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Be On Your Guard Against Bogus Charities
Residents have been warned to be on their guard from the threat of bogus callers and charity conmen targeting the Cotswolds.
Cotswold District Council has become aware that an organisation claiming to be a charity is leafleting homes in the District in a bid to collect unwanted goods such as clothes, perfumes and other household items.
However, concerns have been raised by a Cotswold District Council Member about the legitimacy of the charity, the Children’s Welfare Foundation, and the parent companies which prop it up.
Initially, the Council’s Portfolio holder for Safe and Strong Communities, Cllr Clive Bennett – who became suspicious after CWF leaflets were delivered to houses in South Cerney – contacted the Council’s Licensing Team, who informed him that the organisation was operating without the required licence for door to door collections.
It was then discovered that the Charities Commission had begun an investigation into the charity on January 14th 2008 – under the Charities Act 1993 – after complaints came in from around the country about its fund-raising methods. Attempts by the Charities Commission to have the CWF wound up have since come to nothing and the charity have also had its assets frozen.
Cllr Bennett said: “Through my knowledge of the licensing procedures, I wondered whether this organisation had the relevant document required to carry out these collections in the Cotswolds – and they didn’t.
“Overall, the vast majority of charity doorstep collections are genuine but there are some unscrupulous operators preying on people’s good nature and this is an example of that.
“We must stress to residents to check out the credentials of collection firms and be sure their donations are going to a good cause.”
The house to house collection licence, issued by the Council’s Licensing team, allows charity organisations to collect goods from resident’s homes, and it is free. It enables Council officers to regulate who is collecting what items from people’s homes, how often this takes place and whether the work is above board.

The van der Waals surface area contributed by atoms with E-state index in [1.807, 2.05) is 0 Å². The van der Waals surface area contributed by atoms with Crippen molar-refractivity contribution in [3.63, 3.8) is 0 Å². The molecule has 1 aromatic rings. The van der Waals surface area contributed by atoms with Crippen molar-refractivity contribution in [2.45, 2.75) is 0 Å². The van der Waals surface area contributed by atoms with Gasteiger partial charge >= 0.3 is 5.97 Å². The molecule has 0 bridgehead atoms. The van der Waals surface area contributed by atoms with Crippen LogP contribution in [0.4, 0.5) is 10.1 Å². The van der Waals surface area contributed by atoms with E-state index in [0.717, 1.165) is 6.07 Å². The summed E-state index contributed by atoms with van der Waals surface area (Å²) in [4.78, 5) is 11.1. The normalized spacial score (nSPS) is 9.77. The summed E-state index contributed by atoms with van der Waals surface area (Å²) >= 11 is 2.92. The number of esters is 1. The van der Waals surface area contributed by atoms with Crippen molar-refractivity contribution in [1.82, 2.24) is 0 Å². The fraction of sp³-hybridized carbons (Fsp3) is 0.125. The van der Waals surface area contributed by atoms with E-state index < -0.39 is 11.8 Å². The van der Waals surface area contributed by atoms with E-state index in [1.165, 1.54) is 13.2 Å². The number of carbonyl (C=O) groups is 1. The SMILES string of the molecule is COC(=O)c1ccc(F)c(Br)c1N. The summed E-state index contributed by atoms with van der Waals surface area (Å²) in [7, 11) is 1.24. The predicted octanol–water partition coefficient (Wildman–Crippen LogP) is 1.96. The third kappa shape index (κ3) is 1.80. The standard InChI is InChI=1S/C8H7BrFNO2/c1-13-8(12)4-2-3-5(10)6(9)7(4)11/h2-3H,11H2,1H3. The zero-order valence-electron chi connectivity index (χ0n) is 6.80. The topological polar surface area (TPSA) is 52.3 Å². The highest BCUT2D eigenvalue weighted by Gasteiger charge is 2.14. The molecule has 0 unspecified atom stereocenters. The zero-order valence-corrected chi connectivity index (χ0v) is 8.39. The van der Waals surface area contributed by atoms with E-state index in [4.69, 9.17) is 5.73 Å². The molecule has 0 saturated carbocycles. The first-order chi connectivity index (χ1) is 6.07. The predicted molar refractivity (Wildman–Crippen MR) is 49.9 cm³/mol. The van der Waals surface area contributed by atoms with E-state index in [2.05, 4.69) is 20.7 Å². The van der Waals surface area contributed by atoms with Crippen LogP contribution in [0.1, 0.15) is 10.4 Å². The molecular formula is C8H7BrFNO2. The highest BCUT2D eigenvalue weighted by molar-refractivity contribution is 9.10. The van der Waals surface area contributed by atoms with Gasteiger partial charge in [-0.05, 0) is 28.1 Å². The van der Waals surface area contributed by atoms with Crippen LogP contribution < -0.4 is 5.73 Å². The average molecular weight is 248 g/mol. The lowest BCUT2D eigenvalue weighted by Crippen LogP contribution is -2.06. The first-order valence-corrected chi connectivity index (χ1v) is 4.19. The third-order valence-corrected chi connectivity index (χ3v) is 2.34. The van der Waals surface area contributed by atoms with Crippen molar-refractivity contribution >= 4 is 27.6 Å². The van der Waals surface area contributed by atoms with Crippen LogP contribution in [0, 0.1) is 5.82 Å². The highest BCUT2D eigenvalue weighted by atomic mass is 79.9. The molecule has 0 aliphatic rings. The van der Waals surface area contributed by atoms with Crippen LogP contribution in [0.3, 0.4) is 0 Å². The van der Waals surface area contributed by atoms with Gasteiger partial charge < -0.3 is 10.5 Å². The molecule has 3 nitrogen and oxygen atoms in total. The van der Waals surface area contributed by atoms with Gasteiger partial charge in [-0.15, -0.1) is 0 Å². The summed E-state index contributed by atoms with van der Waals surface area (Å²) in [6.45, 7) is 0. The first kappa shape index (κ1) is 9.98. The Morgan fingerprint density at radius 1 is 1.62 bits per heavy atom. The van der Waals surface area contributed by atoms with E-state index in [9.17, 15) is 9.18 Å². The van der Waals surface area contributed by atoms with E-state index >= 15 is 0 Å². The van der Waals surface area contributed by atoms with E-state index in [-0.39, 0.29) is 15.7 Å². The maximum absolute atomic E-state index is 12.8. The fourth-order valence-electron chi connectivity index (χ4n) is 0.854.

Cllr Bennett also warned residents to be on their guard against bogus callers.
Recent figures released by Gloucestershire Police show that the number of distraction burglaries in the Cotswolds went down from 42 from 2006-7 to 37 for the period of April 1st 2007 to March 31st, 2008.
And the Crime and Disorder Reduction Partnership keeps this figure low by raising public awareness of the problem, through posters, information sessions, community talks, setting up Neighbourhood Watch schemes and educating vulnerable members of the community.
Bogus callers and conmen use a range of ruses to carry out their crimes, including pretending to be from one of the utility companies – such as the Water Board, gas or electricity – or from an official body such as a Council.
One person will usually distract the homeowner at the front door, while an accomplice will gain access via another entrance and search for valuables such as money, jewellery or credit cards.
Cllr Bennett added: “The figures show that CDC’s message is getting through to people. The numbers may be very small but we hope to get them even lower.”
“The victims of this crime are usually the elderly and I find that despicable that people should pray on them in this way.”
: 20/05/2008 17:59:17
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